Litigation can be expensive, unpredictable, and time-consuming. No matter the merits of the client’s arguments, prolonged litigation and potential liabilities can also cast a shadow over a company’s future. Even when companies have been awarded damages, an appeal by the counterparty could reduce or erode damages or delay a prevailing party’s ability to monetize the judgment and use the proceeds to grow the business. Fortunately, contingent legal risk insurance policies can provide protection to companies against potential legal risks associated with business operations. Legal risks can arise from various sources, including existing or anticipated litigation, contractual disputes, regulatory investigations, and intellectual property infringement.

While contingent legal risk insurance is a relatively new insurance product, we have seen a substantial increase in submissions over the past two years as clients and lawyers have gained a better understanding of the product.

Types of contingent legal risk insurance

Currently, contingent legal risk insurance policies fall into three categories: (i) adverse judgment insurance; (ii) judgment preservation insurance; and (iii) specific legal risk insurance. Below is a brief description of each type of insurance and how it can be used by companies:

1. Adverse judgment insurance policies are designed to protect defendants from the financial impact of a negative judgment in an existing or potential dispute.

2. Judgment preservation insurance policies are designed to protect an award issued to plaintiffs against the risk of reversal or reduction of the damages award in post-trial or on appeal. Clients may further utilize these policies to monetize lower court judgments via financing. In other words, these policies allow clients to benefit immediately from lower court awards by allowing clients the ability to “lock in” an award and seek financing at more attractive terms in the amount of the policy limits.

3. Specific legal risk insurance policies are designed to protect clients against a known legal issue that creates a potential legal exposure, e.g., permitting risks, missing, invalid or unenforceable provisions in agreements, etc.

These policies are typically customized to meet the specific needs of the insured. This means that the policy will be tailored to the specific legal risks that the company faces, ensuring that the coverage is relevant and effective. Some policies may provide coverage for specific types of legal disputes, while others may be broader in scope. Some policies may require the insured to pay a deductible or self-insured retention, while others may not. Insureds should work with dedicated contingent legal risk brokers to negotiate a policy specifically tailored for their needs.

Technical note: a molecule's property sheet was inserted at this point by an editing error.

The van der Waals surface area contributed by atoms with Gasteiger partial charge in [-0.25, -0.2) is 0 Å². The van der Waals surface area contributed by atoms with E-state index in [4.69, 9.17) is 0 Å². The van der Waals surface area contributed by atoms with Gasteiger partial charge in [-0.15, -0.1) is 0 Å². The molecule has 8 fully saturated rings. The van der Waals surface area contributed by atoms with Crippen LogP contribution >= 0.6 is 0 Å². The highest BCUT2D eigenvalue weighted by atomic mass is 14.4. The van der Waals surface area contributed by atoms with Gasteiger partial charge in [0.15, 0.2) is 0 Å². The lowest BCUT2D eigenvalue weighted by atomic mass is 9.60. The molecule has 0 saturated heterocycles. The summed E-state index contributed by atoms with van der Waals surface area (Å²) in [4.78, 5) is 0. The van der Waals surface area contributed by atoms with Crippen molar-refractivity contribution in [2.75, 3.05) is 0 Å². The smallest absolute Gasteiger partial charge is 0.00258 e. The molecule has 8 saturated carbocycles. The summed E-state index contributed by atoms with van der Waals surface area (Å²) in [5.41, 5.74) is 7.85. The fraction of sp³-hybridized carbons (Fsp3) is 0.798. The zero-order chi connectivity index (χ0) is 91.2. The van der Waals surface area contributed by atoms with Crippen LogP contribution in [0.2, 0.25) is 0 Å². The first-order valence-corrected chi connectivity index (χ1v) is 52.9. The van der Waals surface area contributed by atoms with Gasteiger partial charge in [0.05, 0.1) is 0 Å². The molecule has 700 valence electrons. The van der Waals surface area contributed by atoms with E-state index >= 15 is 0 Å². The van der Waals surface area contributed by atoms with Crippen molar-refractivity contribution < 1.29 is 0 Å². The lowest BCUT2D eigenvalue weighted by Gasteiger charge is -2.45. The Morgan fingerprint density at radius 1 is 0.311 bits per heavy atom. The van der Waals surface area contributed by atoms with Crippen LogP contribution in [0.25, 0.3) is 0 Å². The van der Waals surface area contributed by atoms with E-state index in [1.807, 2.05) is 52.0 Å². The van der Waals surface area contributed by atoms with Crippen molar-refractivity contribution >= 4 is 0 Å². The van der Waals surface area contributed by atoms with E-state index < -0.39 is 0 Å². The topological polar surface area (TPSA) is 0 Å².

Judgement preservation insurance for IP issues

Currently, roughly 40% or more of our submissions are IP-related and remaining submissions are spread across other commercial litigation risks.

While the amount of the submissions related to IP matters appears to be disproportionate to the overall number of litigations, given the value of IP damage awards and the uncertainty of appellate outcomes, judgment preservation policies provide a substantial value to parties engaged in IP litigation. In a patent infringement litigation, in a scenario where the client has obtained at $250 million judgment, the client may be able to procure a policy limit of up to $250 million to ensure the award in the event the Federal Circuit vacates the award and turns the value of the award to $0. In that context, an insurance policy could protect the client’s funds and P&L from a reversal or reduction in damages awarded.

Value-add of CLRI for small companies

As awareness of the product increases, buyers, sellers, brokers and lawyers are beginning to see value in using the tool. The product has seen huge growth in the US market, partly at least due to the litigious nature of the environment in the US; and requested insurance limits range from between $1m to $2bn. Europe is also experiencing growth, due to the sophistication of the market and the existing understanding of the product; submissions are slightly lower and tend to range between $10m to $300m. In Asia, the product has just started to take off but may take time to penetrate the market due to the economic, legal and political environment in certain countries.

Across the US and Europe, we are starting to see more sophisticated submissions. Recently, we have seen an uptick in strong submissions from smaller companies that are taking on larger players. While a bespoke policy can be expensive, it can help the business to monetize immediately without having to wait for the outcome of an appeal which may not go in their favor. In many cases, it also allows the business to free up funding to grow their business, money which had they been in long and drawn-out legal proceedings with an unknown outcome would have had to be held back in reserve.

As buyer activity increases, the contingent legal risk insurance product is evolving and our experience from multiple deals means it is becoming more flexible and able to meet specific client needs. Over the last year, for example, we have seen a considerable change in policy forms. However, as understanding of the product grows more significant changes are being made to meet the requirements requested by brokers. Reporting structures are also constantly evolving as more deals are written. The product is becoming extremely flexible, which makes it much more user friendly for clients.